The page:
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North Carolina city approves $2.1 million for slavery reparations

Funding will come from the sale of city property.

Published: June 10, 2021 4:34pm

Updated: June 13, 2021 11:46am

(The Center Square) -

The city council in Asheville, N.C., this week unanimously approved $2.1 million in reparations for black residents in a mostly white community.

The funding will come from the sale of city property. The city plans to spend $200,000 on the planning and community engagement process and about $1.9 million on initial reparations.

The council approved the funding without debate Wednesday so that it could be finalized before Juneteenth. Juneteenth, short for June 19th, is the day when the end of slavery is celebrated.

Asheville Mayor Esther Manheimer said the vote was a “monumental moment.”

Asheville made history in July when it voted to grant reparations for slavery to Black people. The council apologized for slavery and segregation and voted to develop a plan and form a commission to provide funding to address racial inequities and disparities.

The city council was scheduled to vote on a resolution in November that would have set aside $1 million for the reparations, but Manheimer said it was removed from the agenda after a request by most of the city council. It was the first meeting after elections, and new council members wanted time to review the plan.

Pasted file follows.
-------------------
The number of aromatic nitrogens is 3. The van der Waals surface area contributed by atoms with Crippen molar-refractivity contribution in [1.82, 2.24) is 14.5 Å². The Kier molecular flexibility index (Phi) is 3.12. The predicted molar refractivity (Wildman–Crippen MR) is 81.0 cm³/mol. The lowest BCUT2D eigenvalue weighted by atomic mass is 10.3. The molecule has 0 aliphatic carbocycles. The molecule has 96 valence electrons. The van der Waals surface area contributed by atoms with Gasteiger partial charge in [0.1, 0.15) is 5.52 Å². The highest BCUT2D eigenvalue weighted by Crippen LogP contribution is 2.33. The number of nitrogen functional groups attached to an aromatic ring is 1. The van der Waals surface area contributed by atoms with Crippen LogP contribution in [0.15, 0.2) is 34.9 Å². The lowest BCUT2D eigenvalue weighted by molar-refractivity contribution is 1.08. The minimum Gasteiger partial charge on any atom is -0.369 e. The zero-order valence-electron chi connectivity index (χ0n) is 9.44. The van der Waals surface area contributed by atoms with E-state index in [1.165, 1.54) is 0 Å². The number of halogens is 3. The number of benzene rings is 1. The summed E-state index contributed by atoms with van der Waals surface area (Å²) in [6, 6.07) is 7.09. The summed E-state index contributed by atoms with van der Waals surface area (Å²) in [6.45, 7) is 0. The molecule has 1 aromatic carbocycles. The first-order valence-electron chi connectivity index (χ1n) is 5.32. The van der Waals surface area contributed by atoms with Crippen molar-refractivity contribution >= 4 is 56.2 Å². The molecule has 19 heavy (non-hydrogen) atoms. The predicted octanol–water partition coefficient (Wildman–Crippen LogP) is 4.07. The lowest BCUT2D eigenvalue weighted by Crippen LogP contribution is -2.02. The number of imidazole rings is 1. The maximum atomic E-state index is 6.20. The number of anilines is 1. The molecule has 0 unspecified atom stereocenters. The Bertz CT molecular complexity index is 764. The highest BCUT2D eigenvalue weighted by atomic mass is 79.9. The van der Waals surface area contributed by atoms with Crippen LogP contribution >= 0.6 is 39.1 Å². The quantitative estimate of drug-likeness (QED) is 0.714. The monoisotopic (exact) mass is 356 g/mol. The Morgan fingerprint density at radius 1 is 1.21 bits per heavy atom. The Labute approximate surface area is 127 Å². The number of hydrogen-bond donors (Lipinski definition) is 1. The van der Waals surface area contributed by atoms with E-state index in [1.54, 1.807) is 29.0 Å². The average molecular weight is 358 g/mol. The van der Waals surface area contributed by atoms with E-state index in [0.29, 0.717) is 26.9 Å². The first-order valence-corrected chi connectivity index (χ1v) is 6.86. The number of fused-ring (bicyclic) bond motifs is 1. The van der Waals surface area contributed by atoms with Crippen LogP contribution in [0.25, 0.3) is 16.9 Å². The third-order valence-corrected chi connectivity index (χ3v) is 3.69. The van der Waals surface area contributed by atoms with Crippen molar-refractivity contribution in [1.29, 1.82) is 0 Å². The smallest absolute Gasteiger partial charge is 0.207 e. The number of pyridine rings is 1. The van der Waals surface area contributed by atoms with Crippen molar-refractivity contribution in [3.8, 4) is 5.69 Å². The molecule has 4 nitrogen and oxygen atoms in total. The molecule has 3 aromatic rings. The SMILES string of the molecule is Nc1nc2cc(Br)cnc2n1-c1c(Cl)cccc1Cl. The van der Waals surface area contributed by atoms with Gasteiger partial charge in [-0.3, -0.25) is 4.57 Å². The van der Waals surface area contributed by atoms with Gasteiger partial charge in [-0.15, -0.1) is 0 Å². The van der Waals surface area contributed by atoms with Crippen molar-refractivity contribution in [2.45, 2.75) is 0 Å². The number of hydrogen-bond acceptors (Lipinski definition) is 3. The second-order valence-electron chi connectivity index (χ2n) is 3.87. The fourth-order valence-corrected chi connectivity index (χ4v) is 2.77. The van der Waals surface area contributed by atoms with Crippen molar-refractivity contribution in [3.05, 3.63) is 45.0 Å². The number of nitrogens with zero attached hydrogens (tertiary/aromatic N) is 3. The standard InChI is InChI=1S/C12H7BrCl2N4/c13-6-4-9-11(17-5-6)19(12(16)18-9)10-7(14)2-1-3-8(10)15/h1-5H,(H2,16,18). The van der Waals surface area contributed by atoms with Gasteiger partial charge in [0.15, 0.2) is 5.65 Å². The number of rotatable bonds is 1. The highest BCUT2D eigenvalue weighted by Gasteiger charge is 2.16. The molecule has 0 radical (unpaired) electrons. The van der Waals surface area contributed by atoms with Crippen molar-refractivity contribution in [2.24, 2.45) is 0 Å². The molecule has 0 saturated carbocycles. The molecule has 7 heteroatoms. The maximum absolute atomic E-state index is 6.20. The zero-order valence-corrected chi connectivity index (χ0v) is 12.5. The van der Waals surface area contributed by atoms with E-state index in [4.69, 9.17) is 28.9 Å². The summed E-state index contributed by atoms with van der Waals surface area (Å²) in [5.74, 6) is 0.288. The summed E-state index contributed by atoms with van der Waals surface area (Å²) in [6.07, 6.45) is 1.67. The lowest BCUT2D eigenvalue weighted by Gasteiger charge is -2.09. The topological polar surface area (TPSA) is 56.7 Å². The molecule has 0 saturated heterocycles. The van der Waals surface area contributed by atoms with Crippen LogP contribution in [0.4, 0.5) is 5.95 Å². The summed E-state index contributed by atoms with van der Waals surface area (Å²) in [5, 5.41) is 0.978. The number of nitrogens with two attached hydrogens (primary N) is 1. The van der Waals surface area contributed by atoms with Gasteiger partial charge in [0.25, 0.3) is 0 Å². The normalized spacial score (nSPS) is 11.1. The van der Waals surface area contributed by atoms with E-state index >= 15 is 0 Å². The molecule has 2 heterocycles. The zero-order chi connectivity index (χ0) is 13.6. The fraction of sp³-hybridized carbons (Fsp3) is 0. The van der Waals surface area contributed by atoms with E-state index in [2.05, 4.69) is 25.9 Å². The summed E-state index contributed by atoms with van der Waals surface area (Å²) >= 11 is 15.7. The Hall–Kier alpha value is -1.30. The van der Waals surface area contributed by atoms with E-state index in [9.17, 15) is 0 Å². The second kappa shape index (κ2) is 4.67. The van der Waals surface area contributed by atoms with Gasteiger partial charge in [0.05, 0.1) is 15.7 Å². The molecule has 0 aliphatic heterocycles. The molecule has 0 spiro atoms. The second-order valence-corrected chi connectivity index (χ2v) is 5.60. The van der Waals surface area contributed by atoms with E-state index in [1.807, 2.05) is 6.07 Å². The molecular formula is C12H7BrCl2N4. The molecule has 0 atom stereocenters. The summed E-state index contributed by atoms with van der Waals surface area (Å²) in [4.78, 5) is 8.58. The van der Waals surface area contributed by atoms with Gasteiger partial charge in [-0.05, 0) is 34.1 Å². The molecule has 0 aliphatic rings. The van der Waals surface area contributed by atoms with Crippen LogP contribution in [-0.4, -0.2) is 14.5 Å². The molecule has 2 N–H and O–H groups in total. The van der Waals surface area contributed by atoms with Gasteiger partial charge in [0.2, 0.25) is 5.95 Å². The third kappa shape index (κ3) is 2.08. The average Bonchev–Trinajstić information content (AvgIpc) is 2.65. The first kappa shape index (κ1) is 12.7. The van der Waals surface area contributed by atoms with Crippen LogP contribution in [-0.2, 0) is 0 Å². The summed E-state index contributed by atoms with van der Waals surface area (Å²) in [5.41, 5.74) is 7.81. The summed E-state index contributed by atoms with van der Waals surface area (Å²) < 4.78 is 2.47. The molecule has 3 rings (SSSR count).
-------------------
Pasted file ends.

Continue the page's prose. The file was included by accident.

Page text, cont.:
The city sold a property in December for about $3.7 million to White Labs Inc. About $1.6 million was reallocated for Community Development Block Grants (CDBG) in March. The remaining $2.1 million was set aside for the reparations plan.

Asheville City Manager Debra Campbell is overseeing the planning and community engagement process. Campbell told the city council she launched a speaker series centered around reparations.

“We truly want to have a better understanding of what has been the policies that either currently exist or have existed in the past that have impacted the lives, particularly of black people in Asheville,” Campbell said. “We want to identify and understand the current disparities in the needs and what we should really be focusing on.”

According to U.S. Census Bureau data, Asheville’s population is 84% white, 11% Black and 1.7% Asian. Nearly 2% of the population identifies as more than one race, and less than 1% are American Indian or Pacific Islanders.

According to a disparity report conducted by the city in 2018, Black residents are paid less and own fewer homes than white residents in Asheville.

Black workers in Asheville made an annual mean wage of $27,998 between 2012 and 2016. White workers made more than any other racial group in Asheville within the same time, with an annual mean salary of $43,553.

While seven out of 10 white Asheville residents own homes, four out of 10 Black residents are homeowners.

More than four in 10 Americans said the nation still has work to do to give Black people equal rights, according to the Pew Research Center.

Evanston, Ill., also has passed a law that gives Black residents reparations.

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